November 18, 2008
Weekly FAS export sales reports show declines in US beef exports, likely affected by a strengthening of the dollar, declining global demand for more expensive cuts of grain-fed beef and obstacles in financing due to tightening credit markets.
The reports have shown generally lower weekly export figures for the month of October, particularly to Mexico, Japan, and South Korea. The decline in outstanding sales to Mexico, the largest importer of US beef, accelerated in September and continued through October, signifying that orders are slowing.
Shipments of US beef began re-entering South Korea in mid-July and grew quickly to make South Korea the third largest export market for US beef in the 3rd quarter, behind Mexico and Canada.
However, most major Korean retail stores are not selling US beef just yet, limiting retail sales. With Korean cold storage facilities filled to near capacity, future exports of US beef will depend on higher volumes of retail sales and how fast the US beef can regain its market share. This could be difficult in the faceoff a downturn in the Korean economy due to the worldwide deterioration in credit conditions.
Beef exports in the third quarter were 609 million pounds, which was 43 percent higher year-over-year. However, the outlook for the 4th quarter does not support growth continuing at such a high rate.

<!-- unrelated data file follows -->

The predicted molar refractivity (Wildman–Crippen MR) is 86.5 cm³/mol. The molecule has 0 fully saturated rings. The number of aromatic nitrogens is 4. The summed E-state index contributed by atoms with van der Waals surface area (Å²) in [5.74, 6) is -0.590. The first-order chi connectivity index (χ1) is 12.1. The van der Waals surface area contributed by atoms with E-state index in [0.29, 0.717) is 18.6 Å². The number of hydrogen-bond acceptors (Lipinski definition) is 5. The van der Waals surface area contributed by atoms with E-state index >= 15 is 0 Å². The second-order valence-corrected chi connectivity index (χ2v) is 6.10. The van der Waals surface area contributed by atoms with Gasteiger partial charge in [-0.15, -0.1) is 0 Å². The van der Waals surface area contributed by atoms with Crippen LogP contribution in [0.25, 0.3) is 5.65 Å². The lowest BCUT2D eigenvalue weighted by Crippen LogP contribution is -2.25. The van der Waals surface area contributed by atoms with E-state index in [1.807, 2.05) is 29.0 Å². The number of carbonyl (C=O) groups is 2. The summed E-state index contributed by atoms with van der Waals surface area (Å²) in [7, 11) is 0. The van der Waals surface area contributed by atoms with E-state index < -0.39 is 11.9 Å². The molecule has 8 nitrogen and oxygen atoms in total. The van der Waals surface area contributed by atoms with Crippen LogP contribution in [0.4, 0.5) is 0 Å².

Exports for 2008 are expected to be 1.841 billion pounds, a 28-percent increase from last year. Next year, exports are expected to increase only 4 percent, to 1.92 billion pounds, as demand for Mexico and other smaller, emerging markets are expected to decline.
US imports of beef in the third quarter fell 24 percent year-over-year, totalling 584 million pounds. US imports of beef from Australia, which have generally been the largest supply of foreign beef to US markets, have fallen 32 percent through the third quarter.
Drought-induced herd liquidation over the past few years have subsided as Australian ranchers attempt to rebuild their herds. The Australian winter saw ample precipitation in the northeastern areas, while the southeastern region was a bit dryer.
The beginning of the Australian spring season has been much dryer. If fragile pastures do not receive sufficient rain, attempts to expand herds will be much more difficult. If the herd rebuilding efforts take hold in Australia, Australian exports to the US could continue their short-term decline.
Conversely, if producers were forced to liquidate, the increased slaughter could result in a short-term increase in beef exports to the US. In 2008, imports are expected to decrease 20 percent to 2.443 billion pounds. Next year, 2.595 billion pounds of beef are expected to be imported into the US. This would be first time since 2004 that imports have increased.